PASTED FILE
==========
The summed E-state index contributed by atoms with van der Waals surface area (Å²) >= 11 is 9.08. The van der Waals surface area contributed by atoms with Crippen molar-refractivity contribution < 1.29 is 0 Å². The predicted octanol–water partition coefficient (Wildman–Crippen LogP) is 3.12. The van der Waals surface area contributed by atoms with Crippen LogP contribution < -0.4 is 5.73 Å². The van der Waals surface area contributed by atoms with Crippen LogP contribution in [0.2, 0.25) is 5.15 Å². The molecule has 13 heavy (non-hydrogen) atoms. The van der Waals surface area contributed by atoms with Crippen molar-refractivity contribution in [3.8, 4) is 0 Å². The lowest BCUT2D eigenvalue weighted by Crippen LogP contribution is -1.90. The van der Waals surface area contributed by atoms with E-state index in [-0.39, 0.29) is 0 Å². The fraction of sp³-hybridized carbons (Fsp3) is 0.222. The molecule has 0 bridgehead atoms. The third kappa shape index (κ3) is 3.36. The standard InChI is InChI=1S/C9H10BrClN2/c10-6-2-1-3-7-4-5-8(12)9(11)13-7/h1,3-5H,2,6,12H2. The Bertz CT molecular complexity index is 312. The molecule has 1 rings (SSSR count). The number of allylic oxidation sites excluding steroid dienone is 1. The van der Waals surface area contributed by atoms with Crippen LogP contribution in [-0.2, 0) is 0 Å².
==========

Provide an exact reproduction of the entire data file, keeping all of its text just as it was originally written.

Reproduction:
The summed E-state index contributed by atoms with van der Waals surface area (Å²) >= 11 is 9.08. The van der Waals surface area contributed by atoms with Crippen molar-refractivity contribution < 1.29 is 0 Å². The predicted octanol–water partition coefficient (Wildman–Crippen LogP) is 3.12. The van der Waals surface area contributed by atoms with Crippen LogP contribution < -0.4 is 5.73 Å². The van der Waals surface area contributed by atoms with Crippen LogP contribution in [0.2, 0.25) is 5.15 Å². The molecule has 13 heavy (non-hydrogen) atoms. The van der Waals surface area contributed by atoms with Crippen molar-refractivity contribution in [3.8, 4) is 0 Å². The lowest BCUT2D eigenvalue weighted by Crippen LogP contribution is -1.90. The van der Waals surface area contributed by atoms with E-state index in [-0.39, 0.29) is 0 Å². The fraction of sp³-hybridized carbons (Fsp3) is 0.222. The molecule has 0 bridgehead atoms. The third kappa shape index (κ3) is 3.36. The standard InChI is InChI=1S/C9H10BrClN2/c10-6-2-1-3-7-4-5-8(12)9(11)13-7/h1,3-5H,2,6,12H2. The Bertz CT molecular complexity index is 312. The molecule has 1 rings (SSSR count). The number of allylic oxidation sites excluding steroid dienone is 1. The van der Waals surface area contributed by atoms with Crippen LogP contribution in [-0.2, 0) is 0 Å².